Is it just me?


Yesterday I finished reading a novella, I promised to leave a review for the author – but I have a dilemma.

I apologise in advance for the wanton use of exclamation marks in this article, but …needs must!

The book was pretty awful. I’m being diplomatic here, it was shockingly poor. I looked on Amazon to see what other reviewers had said, and both had given a 4 star rating!

So, now I’m wondering if it is just me – did I misunderstand something? Both reviews, however, were very brief, less than three sentences apiece and had very little content. Why would someone rate a book so highly and then scarcely comment on it? What’s the point of a review which merely reiterates the blurb of a book?

Let me explain my reasons for not appreciating this book. The story is intended to be inspirational, it aims to show people a way out of the debt crisis, that is so prevalent in today’s economic climate. However, the plot is so unrealistic – keeping in mind that this is supposed to reflect real life – most people in this situation would probably laugh at the over-simplification of the problem. The main protagonists are caught up in a never-ending circle of debt, only to get a monthly water bill for 80,000 dollars. Apparently there is a problem with the billing system – and the FBI are called in to investigate as fraudulent activity is suspected. After paying the bill (!!!!) the main characters look to find other ways to earn money, just in case they get another extortionate bill the following month.

Now, in spite of the fanciful premise of the story, the writing is also not strong. The dialogue is stilted, repetitive and unnatural. Occasionally there is evidence of the author trying to raise his game. but the descriptions are lacklustre and fake, each scene feels staged and artificial. But, it gets better (or should I say worse?) In order to get out of debt, one of the main characters looks online for money-making opportunities and comes across Createspace – the self publishing site. She pens a quick poem, uploads it and sees that within moments people are paying for her work. Inspired by her own success, she writes a novella in two days and publishes it soon after (following a spell-check, of course, because that is all you need!) She prints off some flyers and begins the marketing process, attending an open mic event, to read her story to the masses. (Did I mention that the plot was unrealistic?????) At one such event, she meets a fellow author (!!) who tells her that he used Createspace too, and – the best quote from the book – “it took a few months, but I am now a renowned author.”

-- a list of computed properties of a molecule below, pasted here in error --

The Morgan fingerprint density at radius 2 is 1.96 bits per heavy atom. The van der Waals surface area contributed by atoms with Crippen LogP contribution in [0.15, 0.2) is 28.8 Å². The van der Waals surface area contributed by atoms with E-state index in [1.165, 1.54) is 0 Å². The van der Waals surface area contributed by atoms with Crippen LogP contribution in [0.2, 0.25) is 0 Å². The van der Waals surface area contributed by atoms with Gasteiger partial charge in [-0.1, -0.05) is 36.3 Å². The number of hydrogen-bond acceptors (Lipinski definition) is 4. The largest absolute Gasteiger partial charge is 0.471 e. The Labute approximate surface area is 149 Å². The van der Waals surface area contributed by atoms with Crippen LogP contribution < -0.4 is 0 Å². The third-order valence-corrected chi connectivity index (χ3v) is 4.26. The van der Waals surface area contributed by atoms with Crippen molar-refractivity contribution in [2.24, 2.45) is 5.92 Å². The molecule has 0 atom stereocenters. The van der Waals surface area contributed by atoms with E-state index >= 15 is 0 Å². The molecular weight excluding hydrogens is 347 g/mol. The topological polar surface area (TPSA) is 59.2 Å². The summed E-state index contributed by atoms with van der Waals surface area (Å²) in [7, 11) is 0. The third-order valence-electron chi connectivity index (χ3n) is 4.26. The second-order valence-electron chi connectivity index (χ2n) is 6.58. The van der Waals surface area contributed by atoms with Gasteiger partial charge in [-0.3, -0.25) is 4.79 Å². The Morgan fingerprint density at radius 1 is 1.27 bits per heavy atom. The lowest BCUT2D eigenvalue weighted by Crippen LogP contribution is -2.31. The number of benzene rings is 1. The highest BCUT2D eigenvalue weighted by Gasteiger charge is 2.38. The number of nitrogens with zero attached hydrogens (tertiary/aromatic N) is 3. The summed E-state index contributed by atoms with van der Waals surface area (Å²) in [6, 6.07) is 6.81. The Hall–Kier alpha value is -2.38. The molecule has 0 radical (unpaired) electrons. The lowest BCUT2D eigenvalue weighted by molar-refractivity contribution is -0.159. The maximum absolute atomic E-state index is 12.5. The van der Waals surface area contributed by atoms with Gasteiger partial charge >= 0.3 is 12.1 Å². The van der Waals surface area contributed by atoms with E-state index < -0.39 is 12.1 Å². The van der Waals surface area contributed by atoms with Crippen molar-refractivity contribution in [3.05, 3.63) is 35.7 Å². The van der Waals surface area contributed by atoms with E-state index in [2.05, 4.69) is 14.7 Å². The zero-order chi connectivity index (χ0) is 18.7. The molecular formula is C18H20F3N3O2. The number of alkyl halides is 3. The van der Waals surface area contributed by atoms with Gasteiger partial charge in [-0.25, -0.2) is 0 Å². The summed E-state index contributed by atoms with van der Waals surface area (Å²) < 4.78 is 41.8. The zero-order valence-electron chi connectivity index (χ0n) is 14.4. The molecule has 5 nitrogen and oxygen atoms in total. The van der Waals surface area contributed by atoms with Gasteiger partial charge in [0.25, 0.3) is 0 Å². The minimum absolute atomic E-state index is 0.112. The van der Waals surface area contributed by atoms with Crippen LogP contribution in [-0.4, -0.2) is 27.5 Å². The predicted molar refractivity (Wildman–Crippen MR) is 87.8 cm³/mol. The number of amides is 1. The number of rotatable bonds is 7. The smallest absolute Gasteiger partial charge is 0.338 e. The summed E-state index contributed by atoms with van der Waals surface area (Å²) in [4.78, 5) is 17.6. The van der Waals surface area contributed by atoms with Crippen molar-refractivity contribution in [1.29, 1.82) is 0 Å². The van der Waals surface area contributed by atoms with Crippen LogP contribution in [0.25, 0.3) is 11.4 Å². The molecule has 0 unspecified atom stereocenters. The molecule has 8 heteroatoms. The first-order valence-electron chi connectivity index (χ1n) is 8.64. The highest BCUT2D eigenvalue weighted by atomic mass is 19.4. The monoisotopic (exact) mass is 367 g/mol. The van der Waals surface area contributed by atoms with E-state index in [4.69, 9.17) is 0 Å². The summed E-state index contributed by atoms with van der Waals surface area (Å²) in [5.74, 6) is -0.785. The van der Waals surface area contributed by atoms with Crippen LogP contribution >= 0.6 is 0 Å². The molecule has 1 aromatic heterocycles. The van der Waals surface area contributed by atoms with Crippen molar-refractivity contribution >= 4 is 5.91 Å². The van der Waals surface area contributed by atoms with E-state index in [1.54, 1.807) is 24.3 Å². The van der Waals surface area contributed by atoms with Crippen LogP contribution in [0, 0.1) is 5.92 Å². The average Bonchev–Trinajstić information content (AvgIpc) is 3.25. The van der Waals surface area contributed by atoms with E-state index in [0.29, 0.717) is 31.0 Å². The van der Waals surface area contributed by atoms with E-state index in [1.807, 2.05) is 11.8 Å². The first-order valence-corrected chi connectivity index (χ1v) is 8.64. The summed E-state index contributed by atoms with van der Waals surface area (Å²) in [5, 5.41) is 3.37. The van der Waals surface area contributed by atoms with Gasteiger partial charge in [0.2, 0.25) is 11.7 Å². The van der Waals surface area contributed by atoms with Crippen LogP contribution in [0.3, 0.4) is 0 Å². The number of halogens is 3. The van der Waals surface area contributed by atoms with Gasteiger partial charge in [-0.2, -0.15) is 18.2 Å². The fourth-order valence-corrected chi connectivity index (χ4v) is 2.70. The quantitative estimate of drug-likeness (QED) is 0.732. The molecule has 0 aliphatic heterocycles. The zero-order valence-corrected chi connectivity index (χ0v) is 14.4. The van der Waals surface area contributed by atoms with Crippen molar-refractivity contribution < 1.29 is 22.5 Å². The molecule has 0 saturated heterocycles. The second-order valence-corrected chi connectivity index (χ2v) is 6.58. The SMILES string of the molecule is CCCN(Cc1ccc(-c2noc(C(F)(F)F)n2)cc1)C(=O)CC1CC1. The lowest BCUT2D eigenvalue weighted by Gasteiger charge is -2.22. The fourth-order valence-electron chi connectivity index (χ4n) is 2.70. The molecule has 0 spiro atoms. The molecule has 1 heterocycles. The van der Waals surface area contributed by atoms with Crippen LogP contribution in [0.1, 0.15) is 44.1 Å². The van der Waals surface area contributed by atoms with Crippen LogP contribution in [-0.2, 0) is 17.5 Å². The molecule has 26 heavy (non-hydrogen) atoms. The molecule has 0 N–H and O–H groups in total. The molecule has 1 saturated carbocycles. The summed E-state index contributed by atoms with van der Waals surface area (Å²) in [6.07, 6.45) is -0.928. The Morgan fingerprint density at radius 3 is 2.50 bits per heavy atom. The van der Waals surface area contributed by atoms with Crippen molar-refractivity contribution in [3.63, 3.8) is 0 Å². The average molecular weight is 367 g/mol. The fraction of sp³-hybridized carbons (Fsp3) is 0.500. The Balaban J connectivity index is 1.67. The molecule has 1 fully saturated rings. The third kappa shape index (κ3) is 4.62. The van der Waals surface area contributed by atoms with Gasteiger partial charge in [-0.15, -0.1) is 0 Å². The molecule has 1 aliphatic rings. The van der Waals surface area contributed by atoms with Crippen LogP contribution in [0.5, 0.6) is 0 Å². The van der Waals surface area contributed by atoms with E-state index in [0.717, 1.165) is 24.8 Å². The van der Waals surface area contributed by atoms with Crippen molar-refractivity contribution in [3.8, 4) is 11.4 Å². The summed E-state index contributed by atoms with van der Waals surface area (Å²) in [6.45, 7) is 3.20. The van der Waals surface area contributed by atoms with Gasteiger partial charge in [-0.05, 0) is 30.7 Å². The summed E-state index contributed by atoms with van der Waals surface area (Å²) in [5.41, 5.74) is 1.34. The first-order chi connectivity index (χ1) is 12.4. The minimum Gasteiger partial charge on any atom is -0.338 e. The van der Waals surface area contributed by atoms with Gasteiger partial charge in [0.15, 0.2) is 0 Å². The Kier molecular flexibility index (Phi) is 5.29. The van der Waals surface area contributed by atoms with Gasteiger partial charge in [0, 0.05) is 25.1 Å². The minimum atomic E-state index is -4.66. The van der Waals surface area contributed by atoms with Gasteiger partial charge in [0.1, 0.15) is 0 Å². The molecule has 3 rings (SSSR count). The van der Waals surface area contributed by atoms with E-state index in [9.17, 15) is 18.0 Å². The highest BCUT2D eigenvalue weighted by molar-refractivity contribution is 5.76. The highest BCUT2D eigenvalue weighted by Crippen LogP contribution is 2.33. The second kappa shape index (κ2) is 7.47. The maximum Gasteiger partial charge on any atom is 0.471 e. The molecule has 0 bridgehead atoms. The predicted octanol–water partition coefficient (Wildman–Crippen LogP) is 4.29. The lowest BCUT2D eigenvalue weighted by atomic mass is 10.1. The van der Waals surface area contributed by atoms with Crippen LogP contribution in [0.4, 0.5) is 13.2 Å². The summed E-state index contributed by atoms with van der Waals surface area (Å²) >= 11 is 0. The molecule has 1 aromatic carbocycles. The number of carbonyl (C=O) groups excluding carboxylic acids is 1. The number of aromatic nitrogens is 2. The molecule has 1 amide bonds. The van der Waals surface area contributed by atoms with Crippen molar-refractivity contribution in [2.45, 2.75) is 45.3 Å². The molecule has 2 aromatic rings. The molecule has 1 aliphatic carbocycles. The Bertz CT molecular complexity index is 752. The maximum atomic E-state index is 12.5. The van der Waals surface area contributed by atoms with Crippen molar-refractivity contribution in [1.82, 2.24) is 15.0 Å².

WHAT!!!! I’m sorry, but the chance of this happening is so remote, that you couldn’t even make it up! (If you have detected a hint of sarcasm, then you are quite correct).  I know many authors who work so very hard on their books, they write, re-write, edit and re-write again. They seek opinions from others before they dare to press the ‘publish now’ button. This book is – in my opinion, I know – mindless drivel, it denigrates the work involved in writing a book (OK, maybe I’m bitter, twisted and sarcastic now).

Just because you can, doesn’t mean you should! 

I could copy all of my blog posts into such a site and publish them – it won’t make them any more interesting (you’re nodding now, aren’t you?). Anyone can publish a book these days, but not everyone can write and publish a good book.

So, it is just me? (I know I’m repeating myself, but this time it’s for emphasis!)

Well, I still have to write a review for Amazon – and I will keep it honest and constructive – but I think I’m going to choose my words very carefully first.  Geez – I could probably write a complete trilogy in the same time – but I won’t!


2 thoughts on “Is it just me?

  1. I agree, I have had some great reviews and asked to write a review, The book then has multiple mistakes, not only in the way the fiction is presented but also the author’sl research is inaccurate and badly so. One such book had over 30 great reviews and it couldn’t possibly have earned them by good writing. How does this happen and should they be asked to take the books down if the fair criticism is proved? The way things are doesn’t help good indie writers or readers who want direction to choose a good book.

    1. Indeed. Such books are not doing Indie authors any favours. I feel totally duped whenever I’ve read one of these books, expecting something that just isn’t delivered, despite so many reviews raving about it.

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